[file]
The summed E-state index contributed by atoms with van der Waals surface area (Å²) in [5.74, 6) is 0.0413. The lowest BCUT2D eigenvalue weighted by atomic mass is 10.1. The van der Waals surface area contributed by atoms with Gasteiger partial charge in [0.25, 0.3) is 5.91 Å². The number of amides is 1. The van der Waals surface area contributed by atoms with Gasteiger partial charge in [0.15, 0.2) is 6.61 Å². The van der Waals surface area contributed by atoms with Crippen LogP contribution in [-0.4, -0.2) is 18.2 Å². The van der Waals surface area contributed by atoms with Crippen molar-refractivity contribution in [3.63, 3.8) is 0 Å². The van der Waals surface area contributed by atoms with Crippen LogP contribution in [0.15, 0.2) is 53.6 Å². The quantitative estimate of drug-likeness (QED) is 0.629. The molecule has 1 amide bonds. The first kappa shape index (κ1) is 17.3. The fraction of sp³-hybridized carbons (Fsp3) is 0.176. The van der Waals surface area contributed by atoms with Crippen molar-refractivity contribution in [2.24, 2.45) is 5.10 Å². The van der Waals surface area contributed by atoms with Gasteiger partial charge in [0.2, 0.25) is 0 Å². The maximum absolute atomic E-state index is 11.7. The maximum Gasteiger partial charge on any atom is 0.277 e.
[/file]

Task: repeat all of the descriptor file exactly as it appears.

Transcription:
The summed E-state index contributed by atoms with van der Waals surface area (Å²) in [5.74, 6) is 0.0413. The lowest BCUT2D eigenvalue weighted by atomic mass is 10.1. The van der Waals surface area contributed by atoms with Gasteiger partial charge in [0.25, 0.3) is 5.91 Å². The number of amides is 1. The van der Waals surface area contributed by atoms with Gasteiger partial charge in [0.15, 0.2) is 6.61 Å². The van der Waals surface area contributed by atoms with Crippen LogP contribution in [-0.4, -0.2) is 18.2 Å². The van der Waals surface area contributed by atoms with Crippen molar-refractivity contribution in [3.63, 3.8) is 0 Å². The van der Waals surface area contributed by atoms with Crippen LogP contribution in [0.15, 0.2) is 53.6 Å². The quantitative estimate of drug-likeness (QED) is 0.629. The molecule has 1 amide bonds. The first kappa shape index (κ1) is 17.3. The fraction of sp³-hybridized carbons (Fsp3) is 0.176. The van der Waals surface area contributed by atoms with Crippen molar-refractivity contribution in [2.24, 2.45) is 5.10 Å². The van der Waals surface area contributed by atoms with Gasteiger partial charge in [0.2, 0.25) is 0 Å². The maximum absolute atomic E-state index is 11.7. The maximum Gasteiger partial charge on any atom is 0.277 e.